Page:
With an eye on sustainability, Team Four considered how Vesterport’s buried railroads could become pivotal future reservoirs for cloudburst water retention. When not being used for water during harsh weather, these green tracks would serve as vital arteries for community programming and commuter traffic flow, connecting Vesterport to Central Station and the remaining hubs in the city.
ABOUT THE TEAM
Led by: Pelle Lind Bournonville (Realdania)
Case Studies: Tåsinge Plads (2014; City of Copenhagen) & Vesterport Station (1934; City of Copenhagen)
Tåsinge Plads is Copenhagen’s first climate-adapted urban space, and part of Copenhagen’s broader Climate Adaptation plan for cloudburst and sustainability. The square can take large volumes of water in the case of heavy rain, while also serving as a social space for local residents. The square uses several different design tactics to instigate engagement from its surrounding community, including the use of what the city calls “Copenhagen pavements,” which are routed directionally to extend outward from each of the surrounding buildings into the park. Read more about the project here.
Team Four used their findings at Tåsinge Plads to create a masterplan for Copenhagen’s aged Vesterport Train Station that incorporates commercial, housing, programming, residential, and public spaces.
Team Members: Louis Becker (Henning Larsen); Kirsten Murray (Olson Kundig); Scott Grady (Haptic Architects); Douglas Healy (Credit Suisse); David van der Leer (Van Alen Institute); Ole Schrøder (TREDJE NATUR); Christian Nyerup Nielsen (Ramboll Group); Morten Jastrup (Sustainability expert); Jeroen Ebus (Lapinus); Daan de Kubber (Lapinus); Jens Lyager, (ROCKWOOL Group)
DENSITY & TRANSPORTATION
“THE NEW BABYLON”: A PLAN TO TRANSFORM STREETS FROM ONE USE TO MULTI-MODAL USE
“No one should be concerned about designing bridges – they should be concerned about getting to the other side” – Cedric Price
Just as good architecture attracts people and lends life to a city, infrastructure can and should be beautiful and inviting. A diverse, rich canopy of urban transportation in 2060 could transform opportunities for citizens in cities like London and New York. Drawing upon the spirited color and success of Cykelslangen in Copenhagen, Team Five proposed a multi-modal street-use system for easy commuter access and engagement with street spaces.
Streets, now singularly used for automobiles, would change transportation modes in the future (pedestrians, bicyclists, trains, cars) according to the time of day and utilize technology to channel or control flow during peak commute times. Team Five also proposed that half of a city’s streets at a time undergo a pedestrian takeover, with programming and engagement, that transforms people’s daily habits and behaviors with how they are experiencing their urban commutes.
ABOUT THE TEAM
Led by: Steen S. Trojaborg (DISSING + WEITLING)
Case Study: Cykelslangen (2015; DISSING + WEITLING)
In 2010, when tasked with creating a bike ramp for the public staircase on Copenhagen’s harbor, DISSING + WEITLING created Cykelslangen: “The Bicycle Snake.” The resulting, electric orange bicycle highway became a hit in the city, providing cyclists a high-speed, chic route to their next destination and pedestrians a covered pathway. Read more about the project here.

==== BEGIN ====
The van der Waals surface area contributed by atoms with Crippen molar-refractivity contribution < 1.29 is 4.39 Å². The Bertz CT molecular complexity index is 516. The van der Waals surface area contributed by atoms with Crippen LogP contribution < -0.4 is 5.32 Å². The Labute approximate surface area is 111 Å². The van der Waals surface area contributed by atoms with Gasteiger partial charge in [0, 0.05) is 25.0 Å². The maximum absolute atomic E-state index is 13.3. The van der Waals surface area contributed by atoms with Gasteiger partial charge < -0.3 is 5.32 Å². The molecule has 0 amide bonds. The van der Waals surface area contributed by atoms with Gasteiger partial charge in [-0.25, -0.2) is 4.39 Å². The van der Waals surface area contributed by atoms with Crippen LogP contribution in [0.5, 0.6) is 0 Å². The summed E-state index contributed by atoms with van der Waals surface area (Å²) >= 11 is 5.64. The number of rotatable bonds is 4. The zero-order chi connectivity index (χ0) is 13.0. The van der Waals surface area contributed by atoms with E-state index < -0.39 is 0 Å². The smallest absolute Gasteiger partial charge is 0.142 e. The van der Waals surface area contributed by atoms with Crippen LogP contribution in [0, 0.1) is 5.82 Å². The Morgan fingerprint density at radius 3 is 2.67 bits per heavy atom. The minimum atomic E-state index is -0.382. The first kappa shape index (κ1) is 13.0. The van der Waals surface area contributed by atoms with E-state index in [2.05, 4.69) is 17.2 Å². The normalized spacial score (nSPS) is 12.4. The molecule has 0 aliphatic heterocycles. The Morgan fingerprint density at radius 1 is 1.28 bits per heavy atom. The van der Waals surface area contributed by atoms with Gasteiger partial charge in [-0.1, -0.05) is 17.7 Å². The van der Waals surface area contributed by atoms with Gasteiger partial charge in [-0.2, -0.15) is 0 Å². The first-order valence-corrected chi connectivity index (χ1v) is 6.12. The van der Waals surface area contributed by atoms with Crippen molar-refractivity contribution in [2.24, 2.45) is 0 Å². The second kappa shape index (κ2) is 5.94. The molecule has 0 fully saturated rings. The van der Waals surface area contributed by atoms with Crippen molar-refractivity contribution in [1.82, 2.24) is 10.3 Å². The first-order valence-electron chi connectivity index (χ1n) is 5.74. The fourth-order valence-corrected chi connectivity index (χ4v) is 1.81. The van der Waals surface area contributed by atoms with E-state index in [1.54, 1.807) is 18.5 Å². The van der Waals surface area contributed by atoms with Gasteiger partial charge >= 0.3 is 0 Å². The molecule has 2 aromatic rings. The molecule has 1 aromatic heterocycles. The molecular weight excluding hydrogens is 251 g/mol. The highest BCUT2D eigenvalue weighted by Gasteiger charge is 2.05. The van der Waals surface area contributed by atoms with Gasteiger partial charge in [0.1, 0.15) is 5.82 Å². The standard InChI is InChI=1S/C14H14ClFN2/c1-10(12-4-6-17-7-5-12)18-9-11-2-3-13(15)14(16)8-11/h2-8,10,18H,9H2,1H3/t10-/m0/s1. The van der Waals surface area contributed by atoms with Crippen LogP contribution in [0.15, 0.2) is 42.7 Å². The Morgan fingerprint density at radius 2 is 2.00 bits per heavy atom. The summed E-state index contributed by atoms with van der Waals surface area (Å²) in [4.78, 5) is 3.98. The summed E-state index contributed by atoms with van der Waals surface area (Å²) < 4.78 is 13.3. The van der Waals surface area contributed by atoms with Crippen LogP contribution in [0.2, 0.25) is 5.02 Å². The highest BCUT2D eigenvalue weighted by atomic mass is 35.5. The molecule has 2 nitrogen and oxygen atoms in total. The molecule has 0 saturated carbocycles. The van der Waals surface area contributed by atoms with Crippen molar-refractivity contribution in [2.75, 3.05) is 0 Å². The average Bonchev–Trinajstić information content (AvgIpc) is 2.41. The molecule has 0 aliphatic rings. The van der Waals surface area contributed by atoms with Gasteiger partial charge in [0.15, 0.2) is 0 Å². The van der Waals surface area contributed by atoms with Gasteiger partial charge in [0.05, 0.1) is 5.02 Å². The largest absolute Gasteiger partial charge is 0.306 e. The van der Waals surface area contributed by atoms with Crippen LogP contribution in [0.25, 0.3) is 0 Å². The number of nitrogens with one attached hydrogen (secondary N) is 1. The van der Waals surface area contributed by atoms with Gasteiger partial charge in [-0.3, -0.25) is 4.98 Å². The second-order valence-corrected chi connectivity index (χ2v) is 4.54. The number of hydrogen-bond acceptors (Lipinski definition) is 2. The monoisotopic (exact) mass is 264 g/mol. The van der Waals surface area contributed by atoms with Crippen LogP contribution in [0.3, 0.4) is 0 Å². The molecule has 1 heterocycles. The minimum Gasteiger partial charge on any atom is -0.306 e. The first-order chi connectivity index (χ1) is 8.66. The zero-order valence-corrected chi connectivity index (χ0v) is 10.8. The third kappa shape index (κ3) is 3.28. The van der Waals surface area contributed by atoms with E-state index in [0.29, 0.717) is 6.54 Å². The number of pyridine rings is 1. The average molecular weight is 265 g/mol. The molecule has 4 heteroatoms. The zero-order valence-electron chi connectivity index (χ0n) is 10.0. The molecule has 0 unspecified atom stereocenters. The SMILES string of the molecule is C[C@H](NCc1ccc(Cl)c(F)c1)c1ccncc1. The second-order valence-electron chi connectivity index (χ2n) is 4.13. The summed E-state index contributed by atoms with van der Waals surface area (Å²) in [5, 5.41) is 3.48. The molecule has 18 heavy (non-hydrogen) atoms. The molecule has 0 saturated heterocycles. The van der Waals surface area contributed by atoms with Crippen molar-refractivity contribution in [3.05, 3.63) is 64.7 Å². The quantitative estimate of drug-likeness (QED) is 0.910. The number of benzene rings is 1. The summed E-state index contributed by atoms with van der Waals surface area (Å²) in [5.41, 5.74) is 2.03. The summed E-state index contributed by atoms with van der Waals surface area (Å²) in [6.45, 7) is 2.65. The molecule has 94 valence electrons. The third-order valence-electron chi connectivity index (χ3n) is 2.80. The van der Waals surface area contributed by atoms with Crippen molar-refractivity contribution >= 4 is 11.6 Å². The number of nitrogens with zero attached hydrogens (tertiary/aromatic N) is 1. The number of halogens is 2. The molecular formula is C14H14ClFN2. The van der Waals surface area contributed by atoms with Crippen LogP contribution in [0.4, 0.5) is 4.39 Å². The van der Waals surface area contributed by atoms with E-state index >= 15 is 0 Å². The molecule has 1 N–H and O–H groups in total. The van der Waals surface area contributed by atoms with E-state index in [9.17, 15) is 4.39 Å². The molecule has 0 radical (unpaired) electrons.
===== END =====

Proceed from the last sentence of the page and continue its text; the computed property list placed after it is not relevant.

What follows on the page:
Team Five considered how the color, design, and iconicism of Cykelslangen could be channeled into a city plan for 2060 in London and New York that would make streets multimodal at different times of day.
Team Members: Michael Henriksen (Coffey Architects); Michael Sørensen (Henning Larsen); Gabriela Frank (Olson Kundig); Olivier Raffaelli (Triptyque); Jan Bunge (Squint Opera); Jonas Edblad (Wingardhs); Mads Quistgaard (Urgent Agency); Thomas Scheel (Vilhelm Lauritzen Architects)
At Van Alen Institute, our work uses design to tackle the most pressing issues in climate change and the human experience. Density has emerged as an inherent factor to consider within these tracks. As neighborhoods, cityscapes, and regions boom in size in the coming decades due to changes in social and ecological contexts, increased densities in cities across the globe will define the future of the built environment.
Density has a civic side, yes. But the social impact of dense neighborhoods, combined with cultural perception of density, is what made Converging Grounds: A Design Charrette on Density in Denmark, such a fascinating experiment in the domain of our work. Our charrette provided just over 10 hours of dedicated working time for over 80 established experts in the fields of architecture, design, urban planning, housing, health, and more, to work together to think about density as an unavoidable factor for the future.
In making density unavoidable, the charrette incentivized teams to consider how to make density desirable. The resulting proposals and conversations, similar to the sites each design team visited as part of the charrette, are not only inspiring and fun but can catalyze greater invention and enthusiasm for density in general.
In considering the positive and negative impacts of highly dense areas, these teams scratched the surface on a broader global conversation on: How can we plan for the urban environments of the future? Where do we build when we cannot go up any further? And how can designers play an early role in creating ideas for ecologically-sound, dynamic spaces that harbor our future narratives and experiences?
In follow up to Converging Grounds, the International Council will do a comparative charrette in Sao Paulo, Brazil in October 2017, where they will examine the positive and negative consequences of density in a vast metropolis.